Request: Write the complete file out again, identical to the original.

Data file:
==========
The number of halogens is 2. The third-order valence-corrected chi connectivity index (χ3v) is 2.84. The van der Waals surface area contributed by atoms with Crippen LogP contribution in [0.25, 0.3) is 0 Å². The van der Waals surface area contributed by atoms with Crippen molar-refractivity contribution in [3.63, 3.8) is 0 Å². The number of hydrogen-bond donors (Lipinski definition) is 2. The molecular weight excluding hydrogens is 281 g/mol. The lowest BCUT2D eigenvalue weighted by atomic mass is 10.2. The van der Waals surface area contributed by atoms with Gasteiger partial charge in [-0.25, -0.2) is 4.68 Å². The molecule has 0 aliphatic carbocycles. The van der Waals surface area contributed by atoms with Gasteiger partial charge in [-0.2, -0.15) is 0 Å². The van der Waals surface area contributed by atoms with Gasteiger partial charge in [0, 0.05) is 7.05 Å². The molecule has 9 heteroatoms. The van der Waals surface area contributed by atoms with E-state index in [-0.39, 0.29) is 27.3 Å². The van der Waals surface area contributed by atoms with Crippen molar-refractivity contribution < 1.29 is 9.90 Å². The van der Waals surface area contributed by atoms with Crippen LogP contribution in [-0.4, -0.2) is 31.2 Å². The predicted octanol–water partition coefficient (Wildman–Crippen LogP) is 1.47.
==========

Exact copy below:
The number of halogens is 2. The third-order valence-corrected chi connectivity index (χ3v) is 2.84. The van der Waals surface area contributed by atoms with Crippen LogP contribution in [0.25, 0.3) is 0 Å². The van der Waals surface area contributed by atoms with Crippen molar-refractivity contribution in [3.63, 3.8) is 0 Å². The number of hydrogen-bond donors (Lipinski definition) is 2. The molecular weight excluding hydrogens is 281 g/mol. The lowest BCUT2D eigenvalue weighted by atomic mass is 10.2. The van der Waals surface area contributed by atoms with Gasteiger partial charge in [-0.25, -0.2) is 4.68 Å². The molecule has 0 aliphatic carbocycles. The van der Waals surface area contributed by atoms with Gasteiger partial charge in [-0.2, -0.15) is 0 Å². The van der Waals surface area contributed by atoms with Gasteiger partial charge in [0, 0.05) is 7.05 Å². The molecule has 9 heteroatoms. The van der Waals surface area contributed by atoms with E-state index in [-0.39, 0.29) is 27.3 Å². The van der Waals surface area contributed by atoms with Crippen molar-refractivity contribution < 1.29 is 9.90 Å². The van der Waals surface area contributed by atoms with Crippen LogP contribution in [-0.4, -0.2) is 31.2 Å². The predicted octanol–water partition coefficient (Wildman–Crippen LogP) is 1.47.